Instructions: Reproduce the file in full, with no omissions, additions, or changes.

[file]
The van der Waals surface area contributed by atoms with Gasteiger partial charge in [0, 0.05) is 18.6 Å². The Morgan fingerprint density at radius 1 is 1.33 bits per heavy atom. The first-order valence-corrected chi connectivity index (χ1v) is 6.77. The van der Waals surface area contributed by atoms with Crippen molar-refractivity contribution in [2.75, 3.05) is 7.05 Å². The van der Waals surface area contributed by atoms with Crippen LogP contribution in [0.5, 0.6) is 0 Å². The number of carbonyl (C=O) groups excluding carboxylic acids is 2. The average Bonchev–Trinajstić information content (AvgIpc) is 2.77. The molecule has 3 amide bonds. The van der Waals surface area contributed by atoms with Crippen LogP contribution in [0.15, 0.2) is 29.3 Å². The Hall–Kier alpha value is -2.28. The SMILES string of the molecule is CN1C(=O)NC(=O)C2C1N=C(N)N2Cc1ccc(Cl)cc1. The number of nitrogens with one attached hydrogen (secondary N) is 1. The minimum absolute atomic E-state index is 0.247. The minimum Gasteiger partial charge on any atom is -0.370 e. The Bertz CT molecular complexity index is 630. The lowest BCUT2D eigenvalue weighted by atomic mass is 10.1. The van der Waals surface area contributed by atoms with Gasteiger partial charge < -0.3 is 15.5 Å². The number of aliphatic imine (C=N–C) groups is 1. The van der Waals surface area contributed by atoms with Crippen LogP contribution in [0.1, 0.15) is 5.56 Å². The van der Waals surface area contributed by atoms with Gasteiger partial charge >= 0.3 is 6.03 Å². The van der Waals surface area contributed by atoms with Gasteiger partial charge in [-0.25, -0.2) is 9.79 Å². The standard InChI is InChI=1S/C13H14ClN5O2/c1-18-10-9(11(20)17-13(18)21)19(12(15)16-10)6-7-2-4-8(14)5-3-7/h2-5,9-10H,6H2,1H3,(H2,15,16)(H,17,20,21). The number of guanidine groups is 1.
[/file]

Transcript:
The van der Waals surface area contributed by atoms with Gasteiger partial charge in [0, 0.05) is 18.6 Å². The Morgan fingerprint density at radius 1 is 1.33 bits per heavy atom. The first-order valence-corrected chi connectivity index (χ1v) is 6.77. The van der Waals surface area contributed by atoms with Crippen molar-refractivity contribution in [2.75, 3.05) is 7.05 Å². The van der Waals surface area contributed by atoms with Crippen LogP contribution in [0.5, 0.6) is 0 Å². The number of carbonyl (C=O) groups excluding carboxylic acids is 2. The average Bonchev–Trinajstić information content (AvgIpc) is 2.77. The molecule has 3 amide bonds. The van der Waals surface area contributed by atoms with Crippen LogP contribution in [0.15, 0.2) is 29.3 Å². The Hall–Kier alpha value is -2.28. The SMILES string of the molecule is CN1C(=O)NC(=O)C2C1N=C(N)N2Cc1ccc(Cl)cc1. The number of nitrogens with one attached hydrogen (secondary N) is 1. The minimum absolute atomic E-state index is 0.247. The minimum Gasteiger partial charge on any atom is -0.370 e. The Bertz CT molecular complexity index is 630. The lowest BCUT2D eigenvalue weighted by atomic mass is 10.1. The van der Waals surface area contributed by atoms with Gasteiger partial charge < -0.3 is 15.5 Å². The number of aliphatic imine (C=N–C) groups is 1. The van der Waals surface area contributed by atoms with Crippen LogP contribution in [0.1, 0.15) is 5.56 Å². The van der Waals surface area contributed by atoms with Gasteiger partial charge >= 0.3 is 6.03 Å². The van der Waals surface area contributed by atoms with Gasteiger partial charge in [-0.25, -0.2) is 9.79 Å². The standard InChI is InChI=1S/C13H14ClN5O2/c1-18-10-9(11(20)17-13(18)21)19(12(15)16-10)6-7-2-4-8(14)5-3-7/h2-5,9-10H,6H2,1H3,(H2,15,16)(H,17,20,21). The number of guanidine groups is 1.